Most innovative state in the EU? That’s right…Sweden

Sweden leads Europe on innovation according to a new report from the European Commission. It is followed by Denmark, Finland and Germany, all of which are well above the average. The UK ranks fifth. Taken as a whole, Europe is apparently failing to close the gap between itself and the main international competitors: the US and Japan. Meanwhile, Brazil is making steady progress and China is catching up rapidly. The data suggest that the European problem lies primarily in the private sector, where the EU is producing fewer high impact patents than the US and Japan. 

Huntsman €30 million fertiliser plan

US speciality chemical company Huntsman has agreed ‘in principle’ to invest €30 million (£26 million) in a new magnesium sulfate fertiliser plant at the titanium dioxide pigments site in Calais, France. The company says that the new plant will use spent acid from the pigment manufacturing process, an environmentally friendly move that will enable it to close half of the Calais effluent treatment plant.

Taxol for the treatment of nerve damage

There seems to be no end to the benefits of taking popular analgesic aspirin, which has been linked to all sorts of good things, most recently lower risk of cancer. Could anti-cancer drug Taxol (paclitaxel) be the next molecular multi-tool? According to new research on rats, it might reduce scaring as nerves repair following spinal injury. Scar tissue represents a physical barrier to regrowing nerve cells. In addition, the drug stabilised microtubules, protein structures that provide cell structure. (F Hellal et al, Science, 2011, DOI: 10.1126/science.1201148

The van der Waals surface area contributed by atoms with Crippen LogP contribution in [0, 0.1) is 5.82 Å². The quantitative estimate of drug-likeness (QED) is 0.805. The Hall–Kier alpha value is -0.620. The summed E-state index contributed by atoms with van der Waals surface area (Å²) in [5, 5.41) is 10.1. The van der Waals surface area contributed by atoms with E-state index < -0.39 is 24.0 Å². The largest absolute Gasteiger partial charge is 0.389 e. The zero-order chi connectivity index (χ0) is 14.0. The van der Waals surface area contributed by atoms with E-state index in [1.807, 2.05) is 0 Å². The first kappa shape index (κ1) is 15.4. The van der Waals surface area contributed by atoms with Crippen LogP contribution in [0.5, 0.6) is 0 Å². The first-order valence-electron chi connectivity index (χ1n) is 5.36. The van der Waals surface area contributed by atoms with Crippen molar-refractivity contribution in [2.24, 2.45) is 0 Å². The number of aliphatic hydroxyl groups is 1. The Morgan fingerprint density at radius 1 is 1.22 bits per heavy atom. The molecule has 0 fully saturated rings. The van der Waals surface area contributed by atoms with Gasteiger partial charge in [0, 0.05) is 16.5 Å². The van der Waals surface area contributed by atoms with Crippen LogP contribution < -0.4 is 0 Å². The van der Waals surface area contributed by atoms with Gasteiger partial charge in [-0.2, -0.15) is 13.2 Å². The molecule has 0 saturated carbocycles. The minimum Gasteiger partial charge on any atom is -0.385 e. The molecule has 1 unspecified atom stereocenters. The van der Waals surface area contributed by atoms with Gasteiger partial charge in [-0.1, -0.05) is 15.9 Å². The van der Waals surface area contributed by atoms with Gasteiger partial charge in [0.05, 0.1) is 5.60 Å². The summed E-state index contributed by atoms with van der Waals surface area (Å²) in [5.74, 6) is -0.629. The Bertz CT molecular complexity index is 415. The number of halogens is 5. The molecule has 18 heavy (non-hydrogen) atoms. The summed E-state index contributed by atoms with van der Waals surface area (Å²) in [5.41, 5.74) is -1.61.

Valeant spends 350m on generics in Europe

Canadian pharma company Valeant is set to buy PharmaSwiss, a private generics manufacturer, for €350 million. In addition, Valeant will pay up to €30 million to certain PharmaSwiss shareholders for milestones reached. PharmaSwiss operates in nineteen countries in Central and Eastern Europe, and in 2010 it made sales of €180 million. It says it has been growing at 20 per cent per year over the last five years. Valeant operates primarily in neurology, dermatology and generics. 

PetroChina invests in Ineos refineries

Chinese oil company PetroChina has offered $1 billion for a 50 per cent stake in the European refining business of UK chemical company Ineos, including the refineries at Grangemouth, Scotland, and Lavéra, France. The deal will comprise two joint ventures, one covering trading and one covering refining. Ineos says it will ‘improve the long-term sustainability of the Ineos refineries, enhance security of supply for customers and secure jobs and skills in both the UK and France’. There will be a period of employee consultation before a binding agreement is signed. 

Aditya Birla buys into carbon blacks

Indian group Aditya Birla has agreed to buy the Columbian Chemicals Company – which is based in the US – from merchant banking firm One Equity. Columbian makes carbon blacks, which are used in a wide variety of products but primarily tyres. In September 2010, German chemical company Evonik signalled its intention to offload its carbon blacks business – according to the company, the second largest in the world. The Evonik business employs 1700 people and makes annual sales of about €1 billion.

Micro bits and bobs for hydrogen storage

UK speciality chemical company Thomas Swan & Co has invested in a new company that is developing micro fibres and beads for the storage of hydrogen as fuel. Cella Energy is a spin-out from the Rutherford Appleton Laboratory, part of the UK Science & Technology Facilities Council. The company says the micro-fibres, each 30 times smaller than a human hair, form a tissue-like material that is safe to handle in air and contains as much hydrogen for a given weight as the high pressure tanks currently used. Meanwhile, the micro-beads can be poured and pumped like a liquid, meaning drivers might ‘fill up’ in the familiar way.

Andrew Turley

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